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Mr. Nick Gibb (Bognor Regis and Littlehampton): The right hon. Gentleman mentioned the two rules that the Government have introduced. Does he accept the view of Professor Buiter, a member of the Monetary Policy Committee, who said:


Mr. Darling: Professor Buiter made several comments. I strongly believe, as do most commentators, that the

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Government's commitment to fiscal prudence will be of the utmost importance in the years to come because, time and again, successive Governments--Conservative and Labour--have found that any attempt to expand the economy has been undermined by capacity constraints. All too often in the past, an increase in public spending has had to be reigned back as soon as the economy begins to turn the other way.

We believe that stability is the essential foundation for public services and long-term economic growth, which is why, among other actions, we cut borrowing, gave the Bank independence--which has achieved those long-term interest rates--and significantly tightened the fiscal stance by some 2.5 per cent. of national income. We have taken action to tackle the long-term weaknesses in the British economy by supporting British business, making cuts in corporation tax and setting up the new deal--

Several hon. Members rose--

Mr. Darling: If hon. Members can contain themselves, I will give way in a moment.

The new deal is the biggest employment programme in this country for decades. Taken together, the tax cuts and the structural reforms will stand this country in good stead for the future. That essential foundation is necessary if we are to support the public spending that hon. Members on both sides of the House want.

Mr. Ian Taylor (Esher and Walton) rose--

Mr. Darling: I will give way to the one Conservative Member here who is not a Euro-sceptic.

Mr. Taylor: I am grateful to the right hon. Gentleman, who rightly identifies me as not being a Euro-sceptic. Given that the Government are committed to endeavouring to join the euro some time at the beginning of the next century, will he clarify what effect that will have on the fiscal balance?

Fiscal prudence sounds of virginal character, but, in reality, there will be some tough decisions on the fiscal balance if there is a single monetary zone in Europe. There will be problems with, for example, trying to ensure that mortgages do not explode as interest rates fall when we join the euro. Will he abolish MIRAS? Will he raise taxation as a lever to control the balance of the economy in a fixed monetary zone? He is avoiding all those questions.

Mr. Darling: It is not the Labour Government who want to abolish MIRAS; the hon. Gentleman should have a word with his right hon. Friend the Member for Horsham. The steps that we have put in place are good for the British economy, whether or not we join the single currency. Those fiscal rules are essential for this country and its long-term economic development. We would be adopting this fiscal stance and rules whether or not there was any question of joining the euro after a referendum.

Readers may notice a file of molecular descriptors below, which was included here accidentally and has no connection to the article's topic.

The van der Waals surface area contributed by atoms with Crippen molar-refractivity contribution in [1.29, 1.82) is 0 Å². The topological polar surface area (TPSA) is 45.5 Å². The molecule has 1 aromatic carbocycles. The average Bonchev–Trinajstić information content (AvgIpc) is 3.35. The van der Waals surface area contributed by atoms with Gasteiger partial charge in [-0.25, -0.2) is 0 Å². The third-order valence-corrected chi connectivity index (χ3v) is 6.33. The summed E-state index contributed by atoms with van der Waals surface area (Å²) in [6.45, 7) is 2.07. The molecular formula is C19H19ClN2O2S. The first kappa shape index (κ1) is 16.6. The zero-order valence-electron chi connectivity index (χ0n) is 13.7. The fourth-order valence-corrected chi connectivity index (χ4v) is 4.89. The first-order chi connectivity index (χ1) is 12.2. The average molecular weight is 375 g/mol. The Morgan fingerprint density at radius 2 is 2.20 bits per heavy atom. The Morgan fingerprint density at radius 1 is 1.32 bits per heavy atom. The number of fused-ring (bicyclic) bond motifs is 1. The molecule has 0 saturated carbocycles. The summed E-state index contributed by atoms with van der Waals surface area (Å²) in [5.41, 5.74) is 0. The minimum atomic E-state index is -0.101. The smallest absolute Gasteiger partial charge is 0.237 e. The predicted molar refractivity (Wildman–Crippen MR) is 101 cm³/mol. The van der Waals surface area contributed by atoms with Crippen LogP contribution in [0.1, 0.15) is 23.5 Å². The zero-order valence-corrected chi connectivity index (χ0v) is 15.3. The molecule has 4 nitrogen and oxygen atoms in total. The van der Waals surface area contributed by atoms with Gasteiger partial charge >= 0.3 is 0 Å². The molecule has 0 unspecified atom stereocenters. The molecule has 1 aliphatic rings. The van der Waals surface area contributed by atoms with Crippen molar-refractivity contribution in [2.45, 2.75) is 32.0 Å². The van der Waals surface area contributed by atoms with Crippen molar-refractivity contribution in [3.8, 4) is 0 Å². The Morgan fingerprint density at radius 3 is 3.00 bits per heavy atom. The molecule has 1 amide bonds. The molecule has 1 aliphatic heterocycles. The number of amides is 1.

Mr. Nick St. Aubyn (Guildford): Will the right hon. Gentleman give way?

Mr. Darling: Not just now, if the hon. Gentleman does not mind. I want to make some progress, and many hon. Members want to take part in the debate.

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I want to explore the Opposition's approach to public spending, which appears to be confused and contradictory. It is not clear whether they believe that we are spending too much or too little; and, if we are spending too much, what would they like to cut. What taxes would they like to put up? We know that the Tory Front Bench has moved to the right. As we have seen this afternoon, it is more hostile to Europe than ever before.

This week is the 50th anniversary of the national health service--one of the greatest achievements of the Labour Government of 1945. In the view of many people, it was the foundation of the welfare state. Yet look at what the shadow Chancellor has said--we must assume that he speaks for all the Tory party, because we know that it is united now. In 1995, he said:


He said that at the Hayek memorial lecture--where else? It highlights the difference between the new right-wing Tory party and the Government.

The NHS embodies our values. It is more efficient, effective and fair to contribute to a health service that is there when we need it, on the basis of need and not on the ability to pay. I should be interested to know how the right hon. Gentleman squares that with what he said in 1995.

Mr. Maude: It is reassuring that the right hon. Gentleman has spent so much time reading my old speeches. There is a great deal for him to learn from them. Does he accept that the analysis that I set out in that lecture is precisely the analysis that the Minister for Welfare Reform has been putting forward?

Mr. Darling: It is no part of what my right hon. Friend the Minister for Welfare Reform has been saying. He does not believe, as the right hon. Gentleman does, that the provision of public education and health services is harmful. He would not want to go back--

Mr. Maude rose--

Mr. Darling: I will let the right hon. Gentleman intervene in a moment.

Mr. Maude: The right hon. Gentleman is misrepresenting me.